Vivekananda had earlier inspired Jamshed ji Tata (founder of Tata Sons) to set up a research and educational institution when they travelled together from Yokohoma to Chicago on Swamij’s first visit to the West in 1893. Tata now asked him to head his Research Institute of Science. Vivekananda declined the offer, citing a conflict with his "spiritual interests". After brief visits to Lahore, Delhi and Khetri, he returned to Calcutta in January 1898. He consolidated the work of the matt and trained disciples for several months.
On 4 July 1902, Vivekananda awoke early, went to the monastery at Belur Matt and meditated for three hours. He discussed with colleagues and planned to establish a Vedic college in the Ramakrishna Matt. At 7:00 pm Vivekananda went to his room, asking not to be disturbed. He died at 9:20 p.m. while doing meditation. According to his disciples, Vivekananda attained “maha-samadhi”. The rupture of a blood vessel in his brain was reported as a possible cause of death. Vivekananda prophecy that he would not live forty years came true. He was cremated on bank of the Ganga in Belur Matt, opposite where his Guru, Sri Ramakrishna was cremated sixteen years ago.
Charles Freer Andrews a social reformer stated, "The Swami's intrepid patriotism gave a new color to the national movement throughout India. More than any other single individual of that period Vivekananda had made his contribution to the new awakening of India". His nationalistic ideas influenced many other Indian thinkers and leaders, like Sri Aurobindo who regarded Vivekananda as the one who awakened India spiritually.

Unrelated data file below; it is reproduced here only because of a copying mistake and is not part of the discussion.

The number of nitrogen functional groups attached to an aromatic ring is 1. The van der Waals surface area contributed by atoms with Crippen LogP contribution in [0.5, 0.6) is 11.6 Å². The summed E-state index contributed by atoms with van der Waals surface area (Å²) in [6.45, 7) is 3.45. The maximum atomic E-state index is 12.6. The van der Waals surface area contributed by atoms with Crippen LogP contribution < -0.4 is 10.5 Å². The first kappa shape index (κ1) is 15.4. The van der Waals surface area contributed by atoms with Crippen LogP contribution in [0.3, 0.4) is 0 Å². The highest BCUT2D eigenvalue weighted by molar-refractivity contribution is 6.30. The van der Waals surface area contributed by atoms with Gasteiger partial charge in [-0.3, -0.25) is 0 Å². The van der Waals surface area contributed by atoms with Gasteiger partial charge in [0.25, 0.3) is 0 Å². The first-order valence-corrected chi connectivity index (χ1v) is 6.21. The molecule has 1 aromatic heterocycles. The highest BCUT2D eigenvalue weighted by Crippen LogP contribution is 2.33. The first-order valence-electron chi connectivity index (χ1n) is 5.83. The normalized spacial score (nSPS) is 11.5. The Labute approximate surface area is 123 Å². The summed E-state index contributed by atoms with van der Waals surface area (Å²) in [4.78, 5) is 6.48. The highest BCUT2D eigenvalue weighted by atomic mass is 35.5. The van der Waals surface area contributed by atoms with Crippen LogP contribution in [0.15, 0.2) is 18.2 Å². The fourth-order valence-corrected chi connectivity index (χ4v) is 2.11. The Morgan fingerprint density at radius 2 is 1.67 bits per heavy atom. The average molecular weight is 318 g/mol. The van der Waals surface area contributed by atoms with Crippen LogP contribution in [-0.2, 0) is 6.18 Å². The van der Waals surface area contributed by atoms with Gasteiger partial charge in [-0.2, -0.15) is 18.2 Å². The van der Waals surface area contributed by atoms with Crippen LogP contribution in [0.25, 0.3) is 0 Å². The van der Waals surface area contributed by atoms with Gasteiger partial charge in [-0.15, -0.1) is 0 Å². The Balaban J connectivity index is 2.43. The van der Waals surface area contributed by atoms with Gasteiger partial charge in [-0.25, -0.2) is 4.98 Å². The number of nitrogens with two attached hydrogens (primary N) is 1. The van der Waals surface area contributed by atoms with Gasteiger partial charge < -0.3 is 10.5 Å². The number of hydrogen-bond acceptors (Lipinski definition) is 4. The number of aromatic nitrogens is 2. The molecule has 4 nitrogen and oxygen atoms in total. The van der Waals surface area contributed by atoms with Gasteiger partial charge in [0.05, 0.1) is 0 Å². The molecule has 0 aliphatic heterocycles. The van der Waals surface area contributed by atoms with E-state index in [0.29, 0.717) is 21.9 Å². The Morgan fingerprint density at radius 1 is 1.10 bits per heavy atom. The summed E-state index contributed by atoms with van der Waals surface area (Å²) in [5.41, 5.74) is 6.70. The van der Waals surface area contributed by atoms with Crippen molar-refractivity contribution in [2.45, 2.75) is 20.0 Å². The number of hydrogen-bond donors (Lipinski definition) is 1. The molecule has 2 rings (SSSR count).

“Bartaman Bharat” meaning "Present Day India" is an erudite Bengali language essay written by him, which was first published in the March 1899 issue of Udbodhan, the only Bengali language magazine of Ramakrishna Matt and Ramakrishna Mission. The essay was reprinted as a book in 1905 and later compiled into the fourth volume of “The Complete Works of Swami Vivekananda”
In today’s world of such chaos, adharma and all other evils and now Corona, we will do well to remember this great monk and read his works. His birthday is celebrated as Youth Day in India.
Quotes of Swamiji
“Arise, awake, and stop not till the goal is reached”
“Say brother, the soil of India is my highest heaven, good of India is my highest good”
if there is any land in this earth that can lay claim to be blessed as punya bhumi the land where humanity has attained its highest towards gentleness, generosity, purity and above all land of introspection and spirituality, it is India